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Juniors

Junior FAQs

 

What subjects are required in the Junior year?

English
Math
20th Century US History or AP US History
3 Electives
* Students with an Individual Education Plan may have a slightly different plan.


How many credits does a student need to be considered a junior?
110 and above

How is a student classified if they have less than 110 credits?
Students who do not meet the minimum number of credits for their class will not be allowed to participate in regular class activities such as Junior Prom.

How can a student make up deficient credits?
If the deficient credits are in a required course, attend summer school to earn the missing credits, take an after school intervention class, or enroll in an equivalent class at Woodland Community College,

Why should a student take the PSAT?
The benefit of the PSAT, in addition to National Merit Scholarship Qualifying Test (NMSQT) for juniors is the opportunity to take a test very similar to the SAT that will not show up on the SAT score report. The PSAT is like a scrimmage-it doesn’t count, but you get test practice and score feedback that should help to plan for the SAT. For more detailed information, see the Academic Assessments page in the College planning section

 What is the ASVAB Test?

The Armed Services Vocational Aptitude Battery (ASVAB) gives students a unique opportunity to learn about their interests and aptitudes in a variety of job related skills. Sponsored by the Armed Forces, the test is used in their recruiting programs. However, the student faces no obligation because of taking the test. For more information see the Academic Assessments page in the College planning section.
 

Junior Year Checklist

Fall

  • Re-evaluate your high school plan to make sure you are on track for graduation.
  • Take the PSAT; register at PHS Student Store
  • Discuss your post-secondary plans with your counselor and/or parent: Community College, CSU, UC, Tech/Trade school, or Military.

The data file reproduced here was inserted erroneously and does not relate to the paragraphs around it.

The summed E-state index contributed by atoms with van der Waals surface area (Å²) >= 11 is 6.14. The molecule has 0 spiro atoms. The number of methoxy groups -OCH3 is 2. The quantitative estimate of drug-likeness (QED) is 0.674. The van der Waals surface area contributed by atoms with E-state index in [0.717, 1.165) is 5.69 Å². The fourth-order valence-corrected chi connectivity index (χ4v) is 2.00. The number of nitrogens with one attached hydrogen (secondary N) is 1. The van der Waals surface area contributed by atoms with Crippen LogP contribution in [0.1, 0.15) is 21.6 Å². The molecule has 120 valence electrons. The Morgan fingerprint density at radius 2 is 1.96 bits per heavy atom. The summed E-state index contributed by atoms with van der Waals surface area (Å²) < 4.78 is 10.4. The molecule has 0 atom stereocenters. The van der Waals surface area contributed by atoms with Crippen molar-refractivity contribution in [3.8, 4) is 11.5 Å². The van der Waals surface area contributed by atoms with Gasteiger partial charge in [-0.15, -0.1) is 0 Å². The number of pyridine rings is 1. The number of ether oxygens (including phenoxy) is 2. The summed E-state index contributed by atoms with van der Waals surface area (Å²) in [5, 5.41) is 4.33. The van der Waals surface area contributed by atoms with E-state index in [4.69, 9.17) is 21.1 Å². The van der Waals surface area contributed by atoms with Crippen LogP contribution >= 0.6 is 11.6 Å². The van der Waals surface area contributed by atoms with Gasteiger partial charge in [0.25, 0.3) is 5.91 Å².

• Begin investigating potential colleges and decide what is important to you:  Is it Location, Size, Majors, Diversity, Social Life, or Athletics. Good websites to do this is www.collegeboard.org; www.californiacolleges.edu; and www.ctcl.org
  • Start thinking about who you may ask for a letter of recommendation.
  • Begin researching financial aid options for colleges/universities you are interested in.
  • If interested in military, and you missed the October ASVAB consider taking the ASVAB next year as a senior in October.

 

Spring.

  • Review your PSAT report/score with your counselor and create a study plan to prepare for the SAT.
  • Register, prepare and take the SAT and ACT
    • JC/Tech/Trade school: SAT/ACT not needed
    • UC/CSU:  SAT or ACT with Writing (SAT Subject only if required by the specific UC applying to).
    • Private Schools: SAT or ACT w/ Writing, and SAT Subject.
  • Continue to research perspective colleges/universities.
  • Review your senior class schedule with your counselor.
  • Begin creating your college resume. 
  • Start researching for scholarships.
  • Ask teachers to write letters of recommendation for you.
  • Visit college campuses.

 

Resources:

ACT

PSAT/SAT

Scholarships: www.californiacolleges.edu and PHS website, Library and Student Services

California State University

University of California

Private Universities

Woodland Community College

NCAA